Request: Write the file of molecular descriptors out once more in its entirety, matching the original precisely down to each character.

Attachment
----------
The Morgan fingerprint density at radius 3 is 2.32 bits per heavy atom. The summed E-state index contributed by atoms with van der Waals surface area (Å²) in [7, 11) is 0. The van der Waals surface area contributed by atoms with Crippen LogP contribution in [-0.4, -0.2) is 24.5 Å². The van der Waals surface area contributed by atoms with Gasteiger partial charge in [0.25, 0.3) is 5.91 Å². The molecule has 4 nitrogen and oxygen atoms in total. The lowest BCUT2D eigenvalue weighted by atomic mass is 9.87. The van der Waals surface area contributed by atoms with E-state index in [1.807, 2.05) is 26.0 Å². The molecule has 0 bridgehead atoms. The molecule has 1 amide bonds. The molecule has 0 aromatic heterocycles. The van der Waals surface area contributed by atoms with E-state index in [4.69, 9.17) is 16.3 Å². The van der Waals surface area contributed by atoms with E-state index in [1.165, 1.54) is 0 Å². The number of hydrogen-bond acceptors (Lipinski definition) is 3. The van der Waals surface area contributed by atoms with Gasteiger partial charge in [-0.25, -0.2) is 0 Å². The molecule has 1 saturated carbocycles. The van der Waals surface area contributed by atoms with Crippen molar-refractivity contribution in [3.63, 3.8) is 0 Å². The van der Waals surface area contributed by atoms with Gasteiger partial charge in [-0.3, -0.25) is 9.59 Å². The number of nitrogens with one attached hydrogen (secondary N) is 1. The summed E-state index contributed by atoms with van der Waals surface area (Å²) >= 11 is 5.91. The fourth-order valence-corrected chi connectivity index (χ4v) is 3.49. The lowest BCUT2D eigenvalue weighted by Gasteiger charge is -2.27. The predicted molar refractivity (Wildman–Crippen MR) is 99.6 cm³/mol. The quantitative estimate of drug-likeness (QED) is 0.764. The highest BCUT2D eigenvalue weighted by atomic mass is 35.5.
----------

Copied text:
The Morgan fingerprint density at radius 3 is 2.32 bits per heavy atom. The summed E-state index contributed by atoms with van der Waals surface area (Å²) in [7, 11) is 0. The van der Waals surface area contributed by atoms with Crippen LogP contribution in [-0.4, -0.2) is 24.5 Å². The van der Waals surface area contributed by atoms with Gasteiger partial charge in [0.25, 0.3) is 5.91 Å². The molecule has 4 nitrogen and oxygen atoms in total. The lowest BCUT2D eigenvalue weighted by atomic mass is 9.87. The van der Waals surface area contributed by atoms with E-state index in [1.807, 2.05) is 26.0 Å². The molecule has 0 bridgehead atoms. The molecule has 1 amide bonds. The molecule has 0 aromatic heterocycles. The van der Waals surface area contributed by atoms with E-state index in [4.69, 9.17) is 16.3 Å². The van der Waals surface area contributed by atoms with E-state index in [1.165, 1.54) is 0 Å². The number of hydrogen-bond acceptors (Lipinski definition) is 3. The van der Waals surface area contributed by atoms with Gasteiger partial charge in [-0.25, -0.2) is 0 Å². The molecule has 1 saturated carbocycles. The van der Waals surface area contributed by atoms with Crippen molar-refractivity contribution in [3.63, 3.8) is 0 Å². The van der Waals surface area contributed by atoms with Gasteiger partial charge in [-0.3, -0.25) is 9.59 Å². The number of nitrogens with one attached hydrogen (secondary N) is 1. The summed E-state index contributed by atoms with van der Waals surface area (Å²) >= 11 is 5.91. The fourth-order valence-corrected chi connectivity index (χ4v) is 3.49. The lowest BCUT2D eigenvalue weighted by Gasteiger charge is -2.27. The predicted molar refractivity (Wildman–Crippen MR) is 99.6 cm³/mol. The quantitative estimate of drug-likeness (QED) is 0.764. The highest BCUT2D eigenvalue weighted by atomic mass is 35.5.